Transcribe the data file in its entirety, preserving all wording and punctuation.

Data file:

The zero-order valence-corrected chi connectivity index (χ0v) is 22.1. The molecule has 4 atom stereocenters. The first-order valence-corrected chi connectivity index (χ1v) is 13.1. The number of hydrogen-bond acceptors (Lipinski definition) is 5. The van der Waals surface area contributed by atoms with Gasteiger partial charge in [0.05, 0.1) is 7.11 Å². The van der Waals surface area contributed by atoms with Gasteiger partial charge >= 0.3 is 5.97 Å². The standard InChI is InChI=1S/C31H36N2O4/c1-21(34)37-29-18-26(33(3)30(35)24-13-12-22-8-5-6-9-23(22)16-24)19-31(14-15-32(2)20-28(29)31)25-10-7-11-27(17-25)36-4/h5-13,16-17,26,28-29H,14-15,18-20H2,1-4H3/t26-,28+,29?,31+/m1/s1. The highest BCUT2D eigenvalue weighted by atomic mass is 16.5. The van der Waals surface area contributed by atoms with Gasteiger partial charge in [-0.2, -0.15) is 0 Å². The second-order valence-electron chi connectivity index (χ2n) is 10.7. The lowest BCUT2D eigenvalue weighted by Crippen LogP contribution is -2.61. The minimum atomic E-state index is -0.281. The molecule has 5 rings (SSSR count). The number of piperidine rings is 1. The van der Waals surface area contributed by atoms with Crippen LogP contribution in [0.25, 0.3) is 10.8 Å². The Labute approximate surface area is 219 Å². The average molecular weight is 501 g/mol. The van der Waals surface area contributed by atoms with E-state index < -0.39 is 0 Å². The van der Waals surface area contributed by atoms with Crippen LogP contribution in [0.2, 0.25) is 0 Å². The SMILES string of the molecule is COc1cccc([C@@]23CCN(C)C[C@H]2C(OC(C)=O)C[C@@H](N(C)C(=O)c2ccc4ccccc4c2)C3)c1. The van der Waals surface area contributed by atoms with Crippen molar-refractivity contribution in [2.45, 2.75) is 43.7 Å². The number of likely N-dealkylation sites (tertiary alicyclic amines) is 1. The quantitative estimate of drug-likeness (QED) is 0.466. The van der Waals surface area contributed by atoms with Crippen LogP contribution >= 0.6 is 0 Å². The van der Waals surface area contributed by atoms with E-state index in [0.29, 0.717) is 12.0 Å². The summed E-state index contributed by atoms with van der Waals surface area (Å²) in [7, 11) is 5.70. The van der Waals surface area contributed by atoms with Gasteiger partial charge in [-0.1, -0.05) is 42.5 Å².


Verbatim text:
The zero-order valence-corrected chi connectivity index (χ0v) is 22.1. The molecule has 4 atom stereocenters. The first-order valence-corrected chi connectivity index (χ1v) is 13.1. The number of hydrogen-bond acceptors (Lipinski definition) is 5. The van der Waals surface area contributed by atoms with Gasteiger partial charge in [0.05, 0.1) is 7.11 Å². The van der Waals surface area contributed by atoms with Gasteiger partial charge >= 0.3 is 5.97 Å². The standard InChI is InChI=1S/C31H36N2O4/c1-21(34)37-29-18-26(33(3)30(35)24-13-12-22-8-5-6-9-23(22)16-24)19-31(14-15-32(2)20-28(29)31)25-10-7-11-27(17-25)36-4/h5-13,16-17,26,28-29H,14-15,18-20H2,1-4H3/t26-,28+,29?,31+/m1/s1. The highest BCUT2D eigenvalue weighted by atomic mass is 16.5. The van der Waals surface area contributed by atoms with Gasteiger partial charge in [-0.2, -0.15) is 0 Å². The second-order valence-electron chi connectivity index (χ2n) is 10.7. The lowest BCUT2D eigenvalue weighted by Crippen LogP contribution is -2.61. The minimum atomic E-state index is -0.281. The molecule has 5 rings (SSSR count). The number of piperidine rings is 1. The van der Waals surface area contributed by atoms with Crippen LogP contribution in [0.25, 0.3) is 10.8 Å². The Labute approximate surface area is 219 Å². The average molecular weight is 501 g/mol. The van der Waals surface area contributed by atoms with E-state index < -0.39 is 0 Å². The van der Waals surface area contributed by atoms with Crippen LogP contribution in [0.2, 0.25) is 0 Å². The SMILES string of the molecule is COc1cccc([C@@]23CCN(C)C[C@H]2C(OC(C)=O)C[C@@H](N(C)C(=O)c2ccc4ccccc4c2)C3)c1. The van der Waals surface area contributed by atoms with Crippen molar-refractivity contribution in [2.45, 2.75) is 43.7 Å². The number of likely N-dealkylation sites (tertiary alicyclic amines) is 1. The quantitative estimate of drug-likeness (QED) is 0.466. The van der Waals surface area contributed by atoms with Crippen LogP contribution >= 0.6 is 0 Å². The van der Waals surface area contributed by atoms with E-state index in [0.29, 0.717) is 12.0 Å². The summed E-state index contributed by atoms with van der Waals surface area (Å²) in [7, 11) is 5.70. The van der Waals surface area contributed by atoms with Gasteiger partial charge in [-0.1, -0.05) is 42.5 Å².